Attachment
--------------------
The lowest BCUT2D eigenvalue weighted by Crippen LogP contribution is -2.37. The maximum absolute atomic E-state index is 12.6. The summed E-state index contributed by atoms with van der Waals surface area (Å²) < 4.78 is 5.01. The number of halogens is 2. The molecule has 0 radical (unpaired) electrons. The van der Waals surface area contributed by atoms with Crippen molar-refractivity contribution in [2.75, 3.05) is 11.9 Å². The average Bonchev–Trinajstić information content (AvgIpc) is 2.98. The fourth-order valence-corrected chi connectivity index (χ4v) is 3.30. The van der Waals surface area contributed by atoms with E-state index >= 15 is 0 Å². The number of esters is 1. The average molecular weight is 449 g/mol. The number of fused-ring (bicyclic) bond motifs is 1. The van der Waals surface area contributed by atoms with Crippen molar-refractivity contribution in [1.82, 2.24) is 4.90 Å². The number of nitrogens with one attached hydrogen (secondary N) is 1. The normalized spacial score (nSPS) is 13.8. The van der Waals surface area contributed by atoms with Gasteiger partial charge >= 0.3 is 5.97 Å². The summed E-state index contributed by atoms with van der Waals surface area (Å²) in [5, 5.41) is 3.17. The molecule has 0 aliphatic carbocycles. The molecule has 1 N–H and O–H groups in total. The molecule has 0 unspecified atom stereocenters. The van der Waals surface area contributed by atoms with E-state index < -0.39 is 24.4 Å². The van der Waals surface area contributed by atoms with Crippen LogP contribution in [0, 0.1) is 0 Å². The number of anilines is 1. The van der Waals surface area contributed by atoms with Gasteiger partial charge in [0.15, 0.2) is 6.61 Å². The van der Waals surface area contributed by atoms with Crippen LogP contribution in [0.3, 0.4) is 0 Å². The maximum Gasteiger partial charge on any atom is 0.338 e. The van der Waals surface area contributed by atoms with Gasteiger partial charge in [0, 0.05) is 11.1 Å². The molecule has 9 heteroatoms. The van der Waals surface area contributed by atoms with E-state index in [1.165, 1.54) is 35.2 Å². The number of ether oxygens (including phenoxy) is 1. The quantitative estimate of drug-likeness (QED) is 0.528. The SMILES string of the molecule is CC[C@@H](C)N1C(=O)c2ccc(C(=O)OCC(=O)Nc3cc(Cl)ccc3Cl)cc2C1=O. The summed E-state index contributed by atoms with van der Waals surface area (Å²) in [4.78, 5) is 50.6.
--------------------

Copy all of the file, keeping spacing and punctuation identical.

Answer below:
The lowest BCUT2D eigenvalue weighted by Crippen LogP contribution is -2.37. The maximum absolute atomic E-state index is 12.6. The summed E-state index contributed by atoms with van der Waals surface area (Å²) < 4.78 is 5.01. The number of halogens is 2. The molecule has 0 radical (unpaired) electrons. The van der Waals surface area contributed by atoms with Crippen molar-refractivity contribution in [2.75, 3.05) is 11.9 Å². The average Bonchev–Trinajstić information content (AvgIpc) is 2.98. The fourth-order valence-corrected chi connectivity index (χ4v) is 3.30. The van der Waals surface area contributed by atoms with E-state index >= 15 is 0 Å². The number of esters is 1. The average molecular weight is 449 g/mol. The number of fused-ring (bicyclic) bond motifs is 1. The van der Waals surface area contributed by atoms with Crippen molar-refractivity contribution in [1.82, 2.24) is 4.90 Å². The number of nitrogens with one attached hydrogen (secondary N) is 1. The normalized spacial score (nSPS) is 13.8. The van der Waals surface area contributed by atoms with Gasteiger partial charge >= 0.3 is 5.97 Å². The summed E-state index contributed by atoms with van der Waals surface area (Å²) in [5, 5.41) is 3.17. The molecule has 0 aliphatic carbocycles. The molecule has 1 N–H and O–H groups in total. The molecule has 0 unspecified atom stereocenters. The van der Waals surface area contributed by atoms with E-state index < -0.39 is 24.4 Å². The van der Waals surface area contributed by atoms with Crippen LogP contribution in [0, 0.1) is 0 Å². The number of anilines is 1. The van der Waals surface area contributed by atoms with Gasteiger partial charge in [0.15, 0.2) is 6.61 Å². The van der Waals surface area contributed by atoms with Crippen LogP contribution in [0.3, 0.4) is 0 Å². The maximum Gasteiger partial charge on any atom is 0.338 e. The van der Waals surface area contributed by atoms with Gasteiger partial charge in [0, 0.05) is 11.1 Å². The molecule has 9 heteroatoms. The van der Waals surface area contributed by atoms with E-state index in [1.165, 1.54) is 35.2 Å². The number of ether oxygens (including phenoxy) is 1. The quantitative estimate of drug-likeness (QED) is 0.528. The SMILES string of the molecule is CC[C@@H](C)N1C(=O)c2ccc(C(=O)OCC(=O)Nc3cc(Cl)ccc3Cl)cc2C1=O. The summed E-state index contributed by atoms with van der Waals surface area (Å²) in [4.78, 5) is 50.6.